The Resurrection Of Johnny Cash Coming in May
In 1992, Johnny Cash was battered and bruised. In constant pain through heart problems, broken bones and the aftermath of a second bout of drug addiction, his career wasn't in much better shape than his body. One of his last singles for CBS, before they dumped him in 1986 after nearly 30 years, had been 'The Chicken In Black' – in the video for which he appeared as a superhero fowl, dressed in cape, yellow shirt and tights.
Cut to a little under two years later, December 1993, Cash is being introduced by Johnny Depp at the Viper Room in LA, with Sean Penn, Juliette Lewis and assorted Red Hot Chilli Peppers in the crowd, cheering, for the full ninety minutes. He had just completed recording his landmark American Recordings with Rick Rubin and would win a Grammy for that and four other American Recordings albums. He played an unforgettable Glastonbury set in 1994 and from thereon, until his death in 2003 (and beyond), Cash was the epitome of hip. Big Daddycool.
What happened?: The Resurrection Of Johnny Cash tells the story of perhaps the most remarkable turnaround in musical history. As well as acknowledging Cash's drug, drink and religious travails in the fifties and sixties, the book digs much deeper, focusing on a lesser known but no less remarkable period of his life: the inglorious fall post-1970 and the almost biblical rebirth in his later years. Homing in on the ten-year period between 1986 and 1995, The Resurrection Of Johnny Cash tells in detail the story of Cash's humiliating fall from grace and his unprecedented revival; his struggle with a cruel variety of illnesses; his ongoing battles with addiction; his search to find direction in his career; his eventual rebirth as both an artist and a man; and his hugely influential legacy.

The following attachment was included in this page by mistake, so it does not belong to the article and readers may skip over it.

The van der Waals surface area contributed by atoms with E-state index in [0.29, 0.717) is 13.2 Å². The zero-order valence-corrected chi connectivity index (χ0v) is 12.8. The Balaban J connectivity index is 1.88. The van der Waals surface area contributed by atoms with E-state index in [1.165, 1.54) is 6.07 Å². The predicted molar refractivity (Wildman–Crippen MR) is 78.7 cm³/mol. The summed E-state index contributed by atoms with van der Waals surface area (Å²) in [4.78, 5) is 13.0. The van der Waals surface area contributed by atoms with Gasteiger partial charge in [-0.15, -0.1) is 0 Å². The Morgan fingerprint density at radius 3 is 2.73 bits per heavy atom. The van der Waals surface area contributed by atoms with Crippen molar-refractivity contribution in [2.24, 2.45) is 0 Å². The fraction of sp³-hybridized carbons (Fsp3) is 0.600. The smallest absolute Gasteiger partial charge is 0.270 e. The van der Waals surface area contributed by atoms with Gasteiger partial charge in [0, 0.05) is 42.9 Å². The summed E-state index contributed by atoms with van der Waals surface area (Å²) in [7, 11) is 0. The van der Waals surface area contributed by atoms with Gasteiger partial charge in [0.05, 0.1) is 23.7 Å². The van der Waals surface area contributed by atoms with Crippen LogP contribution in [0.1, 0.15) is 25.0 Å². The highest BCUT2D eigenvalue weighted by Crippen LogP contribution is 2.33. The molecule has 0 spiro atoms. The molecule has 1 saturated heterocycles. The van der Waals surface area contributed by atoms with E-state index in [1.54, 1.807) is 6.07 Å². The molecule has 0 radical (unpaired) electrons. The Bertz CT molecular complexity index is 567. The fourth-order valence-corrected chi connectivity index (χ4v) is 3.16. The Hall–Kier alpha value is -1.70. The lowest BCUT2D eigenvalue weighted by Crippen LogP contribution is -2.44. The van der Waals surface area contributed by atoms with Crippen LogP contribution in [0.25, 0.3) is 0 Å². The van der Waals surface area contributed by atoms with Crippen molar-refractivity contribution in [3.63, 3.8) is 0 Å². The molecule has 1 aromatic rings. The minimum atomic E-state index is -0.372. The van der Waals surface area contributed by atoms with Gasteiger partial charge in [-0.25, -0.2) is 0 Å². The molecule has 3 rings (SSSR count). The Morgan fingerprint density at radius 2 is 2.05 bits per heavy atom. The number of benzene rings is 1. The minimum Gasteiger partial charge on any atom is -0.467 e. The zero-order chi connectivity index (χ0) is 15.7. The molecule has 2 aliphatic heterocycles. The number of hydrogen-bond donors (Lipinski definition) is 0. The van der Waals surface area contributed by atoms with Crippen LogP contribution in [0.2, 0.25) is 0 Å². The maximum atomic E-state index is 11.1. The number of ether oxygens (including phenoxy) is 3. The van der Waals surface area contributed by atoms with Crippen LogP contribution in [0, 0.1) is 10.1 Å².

Author Graeme Thomson is the author of the acclaimed biographies on Elvis Costello: Complicated Shadows, Willie Nelson: The Outlaw (Virgin, 2006), an intimate portrait of Willie Nelson; and most recently Kate Bush: Under The Ivy and is also the author of I Shot A Man In Reno (Continuum 2008), a subjective history of the many different, often unsatisfactory ways popular music has dealt with the issue of mortality.